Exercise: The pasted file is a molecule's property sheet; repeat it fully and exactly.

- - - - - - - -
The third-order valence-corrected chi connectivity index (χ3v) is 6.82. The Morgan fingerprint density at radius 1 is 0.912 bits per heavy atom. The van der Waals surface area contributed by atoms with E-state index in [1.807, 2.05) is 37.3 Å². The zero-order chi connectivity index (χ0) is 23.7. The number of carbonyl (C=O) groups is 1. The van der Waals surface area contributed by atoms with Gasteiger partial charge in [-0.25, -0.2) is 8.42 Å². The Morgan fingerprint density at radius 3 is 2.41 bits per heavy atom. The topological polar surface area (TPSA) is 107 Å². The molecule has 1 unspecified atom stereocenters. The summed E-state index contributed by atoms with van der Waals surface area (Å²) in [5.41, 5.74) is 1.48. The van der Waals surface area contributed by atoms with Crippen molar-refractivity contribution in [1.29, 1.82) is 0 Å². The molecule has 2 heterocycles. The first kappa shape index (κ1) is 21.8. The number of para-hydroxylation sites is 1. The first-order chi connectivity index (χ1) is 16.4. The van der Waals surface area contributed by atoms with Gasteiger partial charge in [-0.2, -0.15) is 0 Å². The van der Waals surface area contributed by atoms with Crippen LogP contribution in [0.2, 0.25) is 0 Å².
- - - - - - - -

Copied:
The third-order valence-corrected chi connectivity index (χ3v) is 6.82. The Morgan fingerprint density at radius 1 is 0.912 bits per heavy atom. The van der Waals surface area contributed by atoms with E-state index in [1.807, 2.05) is 37.3 Å². The zero-order chi connectivity index (χ0) is 23.7. The number of carbonyl (C=O) groups is 1. The van der Waals surface area contributed by atoms with Gasteiger partial charge in [-0.25, -0.2) is 8.42 Å². The Morgan fingerprint density at radius 3 is 2.41 bits per heavy atom. The topological polar surface area (TPSA) is 107 Å². The molecule has 1 unspecified atom stereocenters. The summed E-state index contributed by atoms with van der Waals surface area (Å²) in [5.41, 5.74) is 1.48. The van der Waals surface area contributed by atoms with Crippen molar-refractivity contribution in [1.29, 1.82) is 0 Å². The molecule has 2 heterocycles. The first kappa shape index (κ1) is 21.8. The number of para-hydroxylation sites is 1. The first-order chi connectivity index (χ1) is 16.4. The van der Waals surface area contributed by atoms with Gasteiger partial charge in [-0.2, -0.15) is 0 Å². The van der Waals surface area contributed by atoms with Crippen LogP contribution in [0.2, 0.25) is 0 Å².